In the world of filmmaking, literary devices have become crucial to the filmmaker's toolbox. Each technique serves a unique purpose, and understanding them can greatly enhance a filmmaker's ability to convey their message effectively.
The one we're focusing on today is polysyndeton.
But what is it, and how do you use it?
In this article, we'll explore what polysyndeton is, provide some examples, and discuss how filmmakers can use it to their advantage.
Let's get started.
Polysyndeton: Lesson and Activitywww.youtube.com
Polysyndeton is a rhetorical device that involves the repeated use of conjunctions (such as "and," "or," "but") in close succession within a sentence, clause, or phrase.
Unlike its counterpart, asyndeton (which involves omitting conjunctions for a more concise expression), polysyndeton deliberately uses conjunctions to create an emphatic and repetitive effect.
This technique can be a powerful tool in the hands of filmmakers and screenwriters, as it can serve various purposes in storytelling.
How Filmmakers Use Polysyndeton'Everything Everywhere All at Once'
So, how are filmmakers actually using this technique? Well, I think most of it happens in dialogue, and maybe in screenwriting within scene description.
But there are lots of reasons to use it:
- Emphasizing Emotion: Polysyndeton can be used to amplify the emotional intensity of a scene. When characters express their feelings with a string of conjunctions, it can evoke a sense of urgency, passion, or desperation, allowing the audience to connect more deeply with their emotions.
- Creating Rhythm: Filmmakers can use polysyndeton to establish a specific rhythm in dialogue or narration. This rhythmic quality can make the dialogue more engaging and memorable.
- Highlighting Repetition: Polysyndeton is an effective way to draw attention to recurring themes or ideas in a film. By repeating conjunctions, filmmakers can emphasize the importance of certain concepts or motifs.
- Building Tension: The repetitive use of conjunctions can build tension and suspense in a scene. It can create a sense of anticipation as characters struggle with conflicting emotions or decisions.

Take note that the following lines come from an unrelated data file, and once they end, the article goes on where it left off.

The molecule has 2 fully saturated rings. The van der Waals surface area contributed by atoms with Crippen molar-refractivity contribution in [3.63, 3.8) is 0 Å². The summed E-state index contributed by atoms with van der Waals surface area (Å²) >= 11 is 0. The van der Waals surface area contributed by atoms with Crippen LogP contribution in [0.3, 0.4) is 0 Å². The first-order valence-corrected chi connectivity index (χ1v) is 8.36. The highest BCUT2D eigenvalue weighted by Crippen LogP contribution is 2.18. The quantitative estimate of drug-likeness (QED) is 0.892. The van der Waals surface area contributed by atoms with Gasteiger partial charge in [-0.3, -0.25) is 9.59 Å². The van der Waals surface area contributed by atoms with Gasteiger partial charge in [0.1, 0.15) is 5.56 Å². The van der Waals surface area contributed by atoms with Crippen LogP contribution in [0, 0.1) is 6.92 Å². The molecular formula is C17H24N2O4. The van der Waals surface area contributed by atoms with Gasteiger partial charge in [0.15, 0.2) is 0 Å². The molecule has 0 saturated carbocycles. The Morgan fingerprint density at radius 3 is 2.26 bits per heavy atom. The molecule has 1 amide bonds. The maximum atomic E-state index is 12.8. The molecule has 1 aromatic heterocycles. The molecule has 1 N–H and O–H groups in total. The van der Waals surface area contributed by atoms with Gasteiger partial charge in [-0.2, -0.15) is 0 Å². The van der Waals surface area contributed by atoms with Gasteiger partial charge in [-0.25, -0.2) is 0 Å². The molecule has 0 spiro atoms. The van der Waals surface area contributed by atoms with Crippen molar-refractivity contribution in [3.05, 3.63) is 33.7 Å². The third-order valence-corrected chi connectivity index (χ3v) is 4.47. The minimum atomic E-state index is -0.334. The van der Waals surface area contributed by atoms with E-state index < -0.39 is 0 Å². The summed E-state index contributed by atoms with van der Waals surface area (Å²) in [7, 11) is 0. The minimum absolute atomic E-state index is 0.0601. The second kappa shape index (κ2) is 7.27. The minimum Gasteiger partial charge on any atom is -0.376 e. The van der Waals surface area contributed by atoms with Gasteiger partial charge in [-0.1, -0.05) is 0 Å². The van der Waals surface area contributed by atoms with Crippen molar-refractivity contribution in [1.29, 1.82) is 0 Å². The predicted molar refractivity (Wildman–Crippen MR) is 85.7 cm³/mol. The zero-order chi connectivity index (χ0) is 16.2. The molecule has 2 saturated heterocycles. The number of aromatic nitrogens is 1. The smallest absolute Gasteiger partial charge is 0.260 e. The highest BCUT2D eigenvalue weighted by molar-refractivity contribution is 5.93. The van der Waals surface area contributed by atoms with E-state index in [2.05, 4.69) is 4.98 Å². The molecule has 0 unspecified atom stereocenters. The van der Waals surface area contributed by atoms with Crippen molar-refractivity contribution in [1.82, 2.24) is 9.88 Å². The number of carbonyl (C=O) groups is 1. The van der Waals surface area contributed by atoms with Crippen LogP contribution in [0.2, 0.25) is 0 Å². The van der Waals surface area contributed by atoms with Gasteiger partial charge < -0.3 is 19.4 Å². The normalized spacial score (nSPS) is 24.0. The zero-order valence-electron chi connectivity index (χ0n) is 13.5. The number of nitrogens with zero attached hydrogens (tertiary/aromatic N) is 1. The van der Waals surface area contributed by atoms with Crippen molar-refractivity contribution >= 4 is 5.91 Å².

'The Great Gatsby'Credit: Warner Bros. Pictures
There are lots of examples across film and TV, but they're subtle. It's one of those things that you know when you know.
So let's take a peek at some examples to sort it out.
- Pulp Fiction (1994): Quentin Tarantino is known for his unique storytelling style, and this movie is a prime example of his use of polysyndeton. In the film, characters engage in lengthy and seemingly endless conversations, often punctuated by repeated conjunctions. For instance, Jules Winnfield (Samuel L. Jackson) says, "I'm tryin' Ringo. I'm tryin' real hard to be the shepherd," where the repetition of "I'm tryin'" adds emphasis to his struggle with morality.
- The Great Gatsby (2013): In Baz Luhrmann's adaptation of F. Scott Fitzgerald's classic novel, the character Jay Gatsby (Leonardo DiCaprio) frequently uses polysyndeton to express his passionate yearning for Daisy Buchanan. For example, he says, "I want to see her. I want to see her." The repetition of "I want to" underscores Gatsby's intense desire to be reunited with his lost love.
- Glengarry Glen Ross (1992): In this film, based on David Mamet's play, the characters engage in fast-paced, heated dialogues filled with polysyndeton. The real estate salesman Blake (Alec Baldwin) delivers a memorable speech where he repeatedly uses conjunctions to berate and motivate his colleagues. The relentless use of "and" and "but" in his speech creates a sense of urgency and pressure. "Always be closing" is repeated over and over.
Aspiring filmmakers and screenwriters should consider adding this powerful tool to their storytelling repertoire, as it can help convey their narrative and characters' emotions more effectively on the big screen.
So, the next time you watch a film, keep an ear out for polysyndeton, as it might just reveal a new layer of storytelling brilliance.
Let me know what you think in the comments.